Enteric Fermentation Flagship at a glance.

Overview of the challenge and existing work underway

Enteric methane is almost entirely produced by microbial fermentation in the rumen. The mix of microbial species affects the amount of methane released and how well the animal extracts energy and nutrients from feed. The composition of this microbial mix is principally controlled by diet, although the role of an animal’s genetic makeup is now well recognised.

There is increasing evidence that ruminants themselves have evolved to influence rumen fermentation processes and therefore help adapt to different environments. These control mechanisms can influence methane production in livestock and more generally help ruminants for adapt to challenges arising from climate change.

A number of research groups around the world are exploring the rumen microbiome and its production of enteric methane to inform the basis of individual animal variation in the quantity of methane produced and its relationship with productivity traits. However, efforts have been hampered by the lack of a clear protocol for microbial sampling and subsequent DNA extraction and sequencing methods that balance information content and cost. In addition, almost all of the current studies rely on comparisons with existing databases, which are sparsely populated.

A project is already underway to develop a sequencing technology for rapid, low-cost profiling of rumen microbiomes that can be used to predict methane emissions and potentially other production traits in New Zealand and Australian sheep. Current evidence suggests that these profiles are predictors of methane emissions and potentially feed efficiency, and are to some extent also under host genetic control. This existing project aims to develop the low-cost sequencing technology, which would profile the microbiome at a cost of around NZD$60 per freeze-dried rumen sample and an efficiency greater than 50% of the efficiency of the current methods[1] being used. Once successfully developed, the method can be used along with bioinformatics analysis to sequence and characterise microbial samples in sheep genetic improvement programmes.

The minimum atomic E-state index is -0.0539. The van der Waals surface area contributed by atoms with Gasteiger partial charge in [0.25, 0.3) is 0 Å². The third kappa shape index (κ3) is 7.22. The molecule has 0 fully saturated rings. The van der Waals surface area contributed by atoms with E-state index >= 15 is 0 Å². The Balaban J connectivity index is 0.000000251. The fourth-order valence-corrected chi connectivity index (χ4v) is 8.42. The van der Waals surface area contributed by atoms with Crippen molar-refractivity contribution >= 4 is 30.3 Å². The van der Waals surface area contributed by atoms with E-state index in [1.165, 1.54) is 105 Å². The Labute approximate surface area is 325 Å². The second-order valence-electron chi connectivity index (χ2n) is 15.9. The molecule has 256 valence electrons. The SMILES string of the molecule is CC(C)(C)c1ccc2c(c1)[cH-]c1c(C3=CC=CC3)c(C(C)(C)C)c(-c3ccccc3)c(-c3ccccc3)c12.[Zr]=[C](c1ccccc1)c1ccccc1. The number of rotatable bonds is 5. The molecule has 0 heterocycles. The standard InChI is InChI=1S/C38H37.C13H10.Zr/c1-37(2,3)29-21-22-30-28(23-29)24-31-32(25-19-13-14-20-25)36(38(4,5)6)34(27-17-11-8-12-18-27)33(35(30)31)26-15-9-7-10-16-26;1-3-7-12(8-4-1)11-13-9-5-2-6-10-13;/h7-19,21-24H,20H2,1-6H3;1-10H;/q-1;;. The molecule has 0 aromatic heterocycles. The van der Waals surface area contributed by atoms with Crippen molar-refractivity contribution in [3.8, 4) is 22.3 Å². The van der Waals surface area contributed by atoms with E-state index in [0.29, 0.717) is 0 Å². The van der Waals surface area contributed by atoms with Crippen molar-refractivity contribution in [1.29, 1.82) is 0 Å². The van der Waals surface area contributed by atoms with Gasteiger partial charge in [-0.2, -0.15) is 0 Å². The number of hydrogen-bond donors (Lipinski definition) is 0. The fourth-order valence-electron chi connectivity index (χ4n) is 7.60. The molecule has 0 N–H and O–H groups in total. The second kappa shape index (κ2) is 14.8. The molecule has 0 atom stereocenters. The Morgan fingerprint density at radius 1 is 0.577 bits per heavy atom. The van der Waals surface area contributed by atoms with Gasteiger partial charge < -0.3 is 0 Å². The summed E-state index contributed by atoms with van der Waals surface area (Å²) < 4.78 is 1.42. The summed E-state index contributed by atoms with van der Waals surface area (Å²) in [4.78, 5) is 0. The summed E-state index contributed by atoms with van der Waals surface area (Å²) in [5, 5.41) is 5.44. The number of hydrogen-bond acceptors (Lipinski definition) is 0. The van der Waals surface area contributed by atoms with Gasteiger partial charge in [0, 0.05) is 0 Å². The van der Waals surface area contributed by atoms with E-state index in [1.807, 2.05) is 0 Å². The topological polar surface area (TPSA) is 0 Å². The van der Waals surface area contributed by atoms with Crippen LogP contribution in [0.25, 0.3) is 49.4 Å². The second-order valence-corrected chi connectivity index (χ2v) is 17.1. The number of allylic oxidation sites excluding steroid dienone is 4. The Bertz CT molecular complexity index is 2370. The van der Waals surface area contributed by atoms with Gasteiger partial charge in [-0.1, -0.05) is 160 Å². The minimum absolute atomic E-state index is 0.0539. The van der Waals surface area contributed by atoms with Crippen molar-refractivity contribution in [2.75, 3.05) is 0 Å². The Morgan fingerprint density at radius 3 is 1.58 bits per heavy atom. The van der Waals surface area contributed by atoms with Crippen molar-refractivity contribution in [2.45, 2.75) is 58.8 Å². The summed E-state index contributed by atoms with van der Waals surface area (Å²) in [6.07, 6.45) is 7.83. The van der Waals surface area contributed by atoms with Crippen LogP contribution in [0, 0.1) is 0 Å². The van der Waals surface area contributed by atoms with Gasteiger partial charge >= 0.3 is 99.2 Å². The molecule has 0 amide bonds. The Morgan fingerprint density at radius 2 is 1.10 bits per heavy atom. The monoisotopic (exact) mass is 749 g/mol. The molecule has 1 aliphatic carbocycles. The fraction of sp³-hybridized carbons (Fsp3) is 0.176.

The main outcome from this existing work is a method that optimises cost and information content. Our approach is that rather than sequence only a single marker gene at one extreme or the entire microbial sequence at the other, we will develop methods that sequence a proportion of each microbial genome. Like sequences will be put into bands or pins, and patterns predictive of methane emissions will be investigated. This approach has the key advantage that it does not rely on sequences matching a known database.

How will this work be extended into a flagship project?

This rapid low cost method could be made available to other GRA countries and, with greater investment, applied to other ruminants e.g. cattle. The aim would be to sequence ~2,000 new samples from a much wider range of countries, production systems and ruminant species. Rumen methane emissions, volatile fatty acid measurements and microbial profiling would be undertaken in dairy and beef systems for native breeds including Bos indicus in Australia, Brazil and Africa as well as breeds associated with intensive production systems such as Angus and Holstein Friesian.